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UCGia Bible Insights Thursday, September 05 2019

Christian living: Ordeal or adventure?

The writer compares the conquest of Mount Everest in 1953 to the struggles and victories of the Christian life.

Christian living: Ordeal or adventure?
A Christian faces life's difficulties with the determination of a climber.

Until 1953 no human being was on record as having set foot on the summit of Mount Everest, the world’s highest mountain towering above at 29,028 feet.

Needless to say, the successful climb was a real challenge, requiring extensive training and preparation. The climbers battled danger and encroaching discouragement, causing them at one point to consider turning back. But they stayed true to their goal and in May of 1953, climbers Hillary and Norgay finally realised their dream.

There are also adventures and challenges when following the Christian way of life which should be faced with optimism and determination. At times it may seem there is little in some situations that can be viewed as positive, but the apostle James encourages us to look at our circumstances from a different perspective and as a positive step in our continuing Christian adventure. “My brethren, count it all joy when you fall into various trials” (James 1:2).

It is true that Christians are locked in a mighty struggle: “For we wrestle not against flesh and blood, but against principalities, against powers, against the rulers of the darkness of this age, against spiritual hosts of wickedness in the heavenly places” (Ephesians 6:12). We stand as a small army against great odds. The wrong influences of the world are everywhere, and we must battle against them as well as our own human nature. Our Saviour, Jesus Christ, knew that and cautions us in Luke 14:28 to count the cost of living His way.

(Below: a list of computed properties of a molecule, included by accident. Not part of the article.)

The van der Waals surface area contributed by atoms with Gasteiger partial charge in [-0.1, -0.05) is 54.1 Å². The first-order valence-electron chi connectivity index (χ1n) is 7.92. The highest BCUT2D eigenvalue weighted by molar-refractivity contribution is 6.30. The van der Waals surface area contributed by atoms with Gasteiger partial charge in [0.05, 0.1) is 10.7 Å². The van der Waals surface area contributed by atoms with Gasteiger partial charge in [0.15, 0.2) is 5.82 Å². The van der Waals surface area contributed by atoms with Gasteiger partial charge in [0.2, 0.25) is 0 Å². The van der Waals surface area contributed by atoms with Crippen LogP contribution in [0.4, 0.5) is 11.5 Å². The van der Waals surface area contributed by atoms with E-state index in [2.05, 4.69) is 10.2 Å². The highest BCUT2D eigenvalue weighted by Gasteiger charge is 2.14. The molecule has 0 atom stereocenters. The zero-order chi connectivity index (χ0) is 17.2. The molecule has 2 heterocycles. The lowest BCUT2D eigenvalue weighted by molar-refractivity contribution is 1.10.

The apostle Paul’s Christian life was one of hardship but he did not give up and rejoiced in his calling. In 2 Corinthians 11:24-28 he enumerates some of his experiences: “From the Jews five times I received forty stripes minus one. Three times I was beaten with rods; once I was stoned; three times I was shipwrecked; a night and a day I have been in the deep; in journeys often, in perils of waters, in perils of robbers, in perils of my own countrymen, in perils of the Gentiles, in perils in the city, in perils in the wilderness, in perils in the sea, in perils among false brethren; in weariness and toil, in sleeplessness often, in hunger and thirst, in fastings often, in cold and nakedness-beside the other things, what comes upon me daily: my deep concern for all the churches.”

In spite of the trials we are sure to endure, we are told we can look forward to the exhilaration of victory at the end of our successful struggle, and God reminds us to be confident of our ultimate triumph with His help: “He who has begun a good work in you will complete it until the day of Jesus Christ” (Philippians 1:6).

No adventure is greater than the life of a Christian.

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